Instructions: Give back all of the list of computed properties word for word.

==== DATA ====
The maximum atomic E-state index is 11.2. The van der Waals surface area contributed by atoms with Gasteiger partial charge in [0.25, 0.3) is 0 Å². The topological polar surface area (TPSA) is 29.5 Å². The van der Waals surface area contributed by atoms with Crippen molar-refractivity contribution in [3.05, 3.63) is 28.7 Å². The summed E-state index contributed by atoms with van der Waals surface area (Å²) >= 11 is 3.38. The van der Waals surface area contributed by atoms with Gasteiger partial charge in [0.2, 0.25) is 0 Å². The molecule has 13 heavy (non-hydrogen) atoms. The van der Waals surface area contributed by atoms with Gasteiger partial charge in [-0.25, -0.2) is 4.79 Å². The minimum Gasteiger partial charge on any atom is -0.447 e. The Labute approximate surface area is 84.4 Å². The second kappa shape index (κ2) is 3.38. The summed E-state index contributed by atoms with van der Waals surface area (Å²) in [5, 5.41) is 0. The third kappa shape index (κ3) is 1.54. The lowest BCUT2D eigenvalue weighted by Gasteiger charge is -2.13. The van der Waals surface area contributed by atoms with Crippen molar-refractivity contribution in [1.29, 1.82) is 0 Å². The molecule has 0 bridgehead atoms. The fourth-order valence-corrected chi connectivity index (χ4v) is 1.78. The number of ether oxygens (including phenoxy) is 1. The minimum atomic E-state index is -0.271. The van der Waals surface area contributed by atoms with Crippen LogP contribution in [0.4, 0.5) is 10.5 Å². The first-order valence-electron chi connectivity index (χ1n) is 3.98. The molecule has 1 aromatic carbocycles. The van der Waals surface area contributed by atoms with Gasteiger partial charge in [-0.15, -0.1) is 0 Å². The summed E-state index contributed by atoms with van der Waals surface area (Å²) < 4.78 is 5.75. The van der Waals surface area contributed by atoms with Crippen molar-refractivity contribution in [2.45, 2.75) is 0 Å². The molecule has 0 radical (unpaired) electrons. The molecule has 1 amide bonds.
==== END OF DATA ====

The maximum atomic E-state index is 11.2. The van der Waals surface area contributed by atoms with Gasteiger partial charge in [0.25, 0.3) is 0 Å². The topological polar surface area (TPSA) is 29.5 Å². The van der Waals surface area contributed by atoms with Crippen molar-refractivity contribution in [3.05, 3.63) is 28.7 Å². The summed E-state index contributed by atoms with van der Waals surface area (Å²) >= 11 is 3.38. The van der Waals surface area contributed by atoms with Gasteiger partial charge in [0.2, 0.25) is 0 Å². The molecule has 13 heavy (non-hydrogen) atoms. The van der Waals surface area contributed by atoms with Gasteiger partial charge in [-0.25, -0.2) is 4.79 Å². The minimum Gasteiger partial charge on any atom is -0.447 e. The Labute approximate surface area is 84.4 Å². The second kappa shape index (κ2) is 3.38. The summed E-state index contributed by atoms with van der Waals surface area (Å²) in [5, 5.41) is 0. The third kappa shape index (κ3) is 1.54. The lowest BCUT2D eigenvalue weighted by Gasteiger charge is -2.13. The van der Waals surface area contributed by atoms with Crippen molar-refractivity contribution in [1.29, 1.82) is 0 Å². The molecule has 0 bridgehead atoms. The fourth-order valence-corrected chi connectivity index (χ4v) is 1.78. The number of ether oxygens (including phenoxy) is 1. The minimum atomic E-state index is -0.271. The van der Waals surface area contributed by atoms with Crippen LogP contribution in [0.4, 0.5) is 10.5 Å². The first-order valence-electron chi connectivity index (χ1n) is 3.98. The molecule has 1 aromatic carbocycles. The van der Waals surface area contributed by atoms with Gasteiger partial charge in [-0.15, -0.1) is 0 Å². The summed E-state index contributed by atoms with van der Waals surface area (Å²) < 4.78 is 5.75. The van der Waals surface area contributed by atoms with Crippen molar-refractivity contribution in [2.45, 2.75) is 0 Å². The molecule has 0 radical (unpaired) electrons. The molecule has 1 amide bonds.